“Back to School with an IEP”
The new school year can be an exciting time for many students as it signals new teachers, schedules, and classmates. However, the new school year may also cause numerous children levels of anxiety and stress. For those children who experience learning difficulties, the new school year can be especially stressful. When the previous school year ended, students and teachers had their everyday routines. Unfortunately, when the new school year begins, routines, classmates, and teachers will change. An Individualized Education Program (IEP) is a document designed specifically for your child based on his or her academic, social, and emotional needs. The IEP is developed from the results of your child’s previous evaluation report. This document includes goals to ensure your child’s success and is required by the Individuals with Disabilities Education Act (IDEA) if your child qualifies as a child with a disability of which requires Specially Designed Instruction (SDI). The IDEA and its regulations, Section 300.8, lists thirteen disability categories, including: Autism, Blindness, Deafness, Emotional Disturbance, Hearing Impairment, Mental Retardation (Intellectual Disability), Multiple Disabilities, Orthopedic Disability, Other Health Impairment, Specific Learning Disabilities, Speech/Language Disability, Traumatic Brain Injury, and Visual Impairment.
You may want to introduce students who qualify for an IEP to their new teachers and classroom prior to the first day of school. This accommodation should be included as a SDI in their IEP. Although not all students who receive an IEP are in need of this specific SDI, many students may require a variation of this SDI to be successful. It is never too early to begin discussing the new school year with regards to teachers, homework, and classmates. If students are transferring to a new school district, parents may want to inform the new district of their child’s IEP and his/her academic, social, and emotional needs.
If the new district is capable of implementing the existing IEP, the new district must do so as per the terms of the IEP. However, if the new district is unable to implement the existing IEP from the previous district, the new district must then issue a Permission to Evaluate (PTE), conduct and issue an Evaluation Report (ER), and issue a new IEP all within the timelines set forth in IDEA. As the new school year approaches, a formal IEP meeting is not always necessary, unless it is a yearly review; however, parents are free to request a meeting to discuss their child’s program with their child’s new teachers and administration. This meeting could address existing goals, SDIs, homework, grades, etc…If a parent would like goals altered, a formal meeting may be required. To ensure a successful school year, parents and teachers need to exhibit open lines of communication. For instance, many elementary school teachers and parents will utilize a communication book wherein each day notes of success and/or concern are written in the book for the other party to read. The use of email may be utilized for secondary students, parents, and teachers as way of daily or weekly communication. Either method of communication must be indicated in the student’s IEP under the SDI section.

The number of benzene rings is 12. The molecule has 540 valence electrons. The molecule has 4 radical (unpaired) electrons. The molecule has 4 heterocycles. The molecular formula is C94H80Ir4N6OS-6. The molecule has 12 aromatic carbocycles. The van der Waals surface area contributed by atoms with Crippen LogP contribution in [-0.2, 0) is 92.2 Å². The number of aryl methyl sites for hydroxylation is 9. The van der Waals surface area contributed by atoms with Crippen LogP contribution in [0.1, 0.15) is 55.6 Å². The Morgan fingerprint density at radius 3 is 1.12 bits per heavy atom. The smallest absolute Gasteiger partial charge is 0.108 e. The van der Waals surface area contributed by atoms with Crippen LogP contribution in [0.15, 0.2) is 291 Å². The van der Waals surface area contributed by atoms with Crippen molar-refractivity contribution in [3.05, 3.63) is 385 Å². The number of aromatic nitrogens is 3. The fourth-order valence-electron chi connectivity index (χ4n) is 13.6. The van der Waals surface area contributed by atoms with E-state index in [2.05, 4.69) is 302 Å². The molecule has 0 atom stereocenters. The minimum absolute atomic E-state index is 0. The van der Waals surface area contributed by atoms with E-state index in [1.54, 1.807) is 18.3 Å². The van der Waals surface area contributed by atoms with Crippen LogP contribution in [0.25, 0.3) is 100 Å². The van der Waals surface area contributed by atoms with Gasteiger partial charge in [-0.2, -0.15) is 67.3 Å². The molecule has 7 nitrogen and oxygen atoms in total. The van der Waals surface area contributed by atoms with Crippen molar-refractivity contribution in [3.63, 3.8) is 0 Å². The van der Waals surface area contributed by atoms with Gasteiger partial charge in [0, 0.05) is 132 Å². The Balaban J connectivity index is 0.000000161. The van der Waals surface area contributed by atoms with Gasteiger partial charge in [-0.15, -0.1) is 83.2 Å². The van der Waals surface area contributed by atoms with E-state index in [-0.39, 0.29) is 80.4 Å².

All in all, returning to school for the new year may be a mix of fun, excitement, stress, and anxiety. Parents, teachers, and student should discuss ways to alleviate any anxiety causing factors that the new year may cause and also how to address them. Parents and students should be prepared for new teachers, classmates, and routines; however, these new routines should NOT jeopardize the implementation or the appropriateness of your child’s IEP.